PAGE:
26 Mass. App. Ct. 117
April 14, 1988 – June 16, 1988
Present: GREANEY, C.J., KAPLAN, & ARMSTRONG, JJ.
In a divorce action, there was no error in the judge’s equitable, rather than an equal, division of property based on his appraisal of the parties’ contributions, entitlements and realistic needs, where the judge’s written findings indicated that he had fairly considered all factors relevant under G. L. c. 208, Section 34. [120-121]
In a divorce action, no abuse of discretion was shown in the judge’s division of property pursuant to G. L. c. 208, Section 34. [121-122] KAPLAN, J., concurring.
COMPLAINT for divorce filed in the Middlesex Division of the Probate and Family Court Department on September 4, 1984.
After review by this court, 23 Mass. App. Ct. 1000 , further proceedings were had before James M. Sweeney, J.
Jacob M. Atwood for the plaintiff.
Edward J. Barshak (Alette E. Reed with him) for the defendant.
GREANEY, C.J. In Bacon v. Bacon, 23 Mass. App. Ct. 1000 (1987), we vacated the judgment in this divorce case insofar as it concerned financial matters and remanded the case to the probate judge so that he could articulate the rationale for his division of property under G. L. c. 208, Section 34. [Note 1] See Bowring v. Reid, 399 Mass. 265 , 268 (1987). The property under consideration for division consists principally of assets in the wife’s sole name, which had a value at the time of the divorce of
$3,020,552, and the jointly owned marital home, which had an equity at that time of $865,621. The judge considered the parties’ memoranda and entered an explanation of the theory underlying the division, which he did not change. Another judgment entered, which again ordered the husband to convey his interest in the marital home to the wife and ordered her to pay $200,000 to him [Note 2] and $20,000 in attorney’s fees to his counsel. [Note 3] The judgment also ordered the wife to assume the college education expenses of the two children of the marriage. [Note 4] The husband has appealed. We affirm.
The judge found that the assets to be distributed under G. L. c. 208, Section 34, were assets acquired by the wife through gift or inheritance. He concerned himself basically with two issues: (1) the treatment of the assets in light of the factors set forth in G. L. c. 208, Section 34, and especially the fact that the husband had contributed little to the marriage, and (2) the effect to be given to the parties’ standard of living, which was influenced by the income derived from the wife’s assets.
We reject the husband’s arguments (phrased in a variety of ways) that we should set the property division aside and order a new division. The judge recognized that “[t]he underpinning of any order for division of property under Section 34 is . . . consideration of the contributions, in the statutory terms, of each spouse, as well as other factors in existence at the dissolution of the partnership which have been traditionally applied in determining alimony.” Davidson v. Davidson, 19 Mass. App. Ct. 364 , 376 (1985), and authorities cited. See Redding v. Redding, 398 Mass. 102 , 108-109 (1986). He was also cognizant of the principles that contributions to the marital partnership encompass differing considerations and that an imbalance in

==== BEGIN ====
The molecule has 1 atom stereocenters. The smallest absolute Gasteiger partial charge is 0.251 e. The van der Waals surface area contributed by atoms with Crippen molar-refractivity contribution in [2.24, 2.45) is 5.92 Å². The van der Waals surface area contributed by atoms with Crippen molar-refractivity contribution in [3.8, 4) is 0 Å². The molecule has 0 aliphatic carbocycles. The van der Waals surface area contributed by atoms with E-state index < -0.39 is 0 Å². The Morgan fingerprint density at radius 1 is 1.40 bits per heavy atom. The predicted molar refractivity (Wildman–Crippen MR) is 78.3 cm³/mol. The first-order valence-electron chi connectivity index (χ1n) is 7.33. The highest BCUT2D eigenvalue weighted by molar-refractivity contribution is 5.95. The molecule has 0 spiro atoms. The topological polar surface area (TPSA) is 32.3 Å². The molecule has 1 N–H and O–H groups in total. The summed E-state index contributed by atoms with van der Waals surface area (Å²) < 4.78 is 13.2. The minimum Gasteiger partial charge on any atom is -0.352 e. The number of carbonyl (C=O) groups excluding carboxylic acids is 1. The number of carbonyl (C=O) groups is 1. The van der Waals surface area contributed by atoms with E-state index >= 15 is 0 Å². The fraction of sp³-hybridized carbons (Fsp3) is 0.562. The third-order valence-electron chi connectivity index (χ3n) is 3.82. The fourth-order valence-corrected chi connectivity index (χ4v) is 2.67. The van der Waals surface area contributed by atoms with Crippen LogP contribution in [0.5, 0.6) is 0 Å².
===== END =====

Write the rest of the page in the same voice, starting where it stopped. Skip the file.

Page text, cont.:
contributions may have an effect on the distribution. As has been said of this point:
“Disparity of contribution[s] within the marriage may be addressed by a close judicial examination of particular facts on the case presented. Such an examination should reveal whether the marriage has been a true partnership characterized by team effort, or whether the burdens have been unequally allocated. An imbalance in the assumption of responsibilities and burden[s] is an indication that one spouse has failed to contribute. The discretion to make an equitable rather than an equal division of property enables the trial judge to deal flexibly with the problem of imbalance . . . .”
Inker & Clower, Towards a New Justice in Marital Dissolution: The Massachusetts Statutory Scheme and Due Process Analysis, 16 Suffolk U.L. Rev. 907, 935-936 (1982). See Savides v. Savides, 400 Mass. 250 , 252-253 (1987); Heacock v. Heacock, 402 Mass. 21 , 24 (1988); Putnam v. Putnam, 5 Mass. App. Ct. 10 , 15 (1977); Davidson v. Davidson, supra at 369-370. The judge was also faced with the fact of the wife’s considerable wealth and the need to consider the husband’s future ability to maintain a reasonable standard of living.
Based on the evidence which he deemed credible, the judge considered the following. Apart from the marital home, the wife had substantial assets as a result of property acquired for her benefit by her family prior to the marriage. At the time of the marriage, the wife was the beneficiary of a trust that provided her with income of about $20,000 a year. The trust terminated in 1973, and at that time the wife received distributions of approximately $500,000. From 1973 to the time of the divorce, the value of the assets increased greatly, primarily due to inflation and the fact that income and dividends were added to principal. Investment decisions were made for the most part on the advice of the wife’s father. The husband played little role in the appreciation of the assets.
The same generally holds true for the marital home. That property was purchased with the wife’s funds, and she paid for
most of the renovations to the property which cost about $200,000. Apart from inflation, the present value of the property, therefore, is due in large part to the wife’s expenditure of her own funds.
The judge also considered these additional facts. At times, early in the marriage, the husband was abusive to the wife. The husband used the income that he earned during the marriage (when he was employed, which was not all the time) largely for his own purposes and basically relied upon the wife to support him. The husband, therefore, had the advantage of spending (and did spend) the income from the wife’s assets during the marriage. The judge found that the husband took $34,000 from the family checking account when he left the marriage. The husband bears no significant responsibility for the financial support of the children of the marriage, which may include considerable college expenses. We note that the marriage was of medium length, the parties having lived together for twelve years.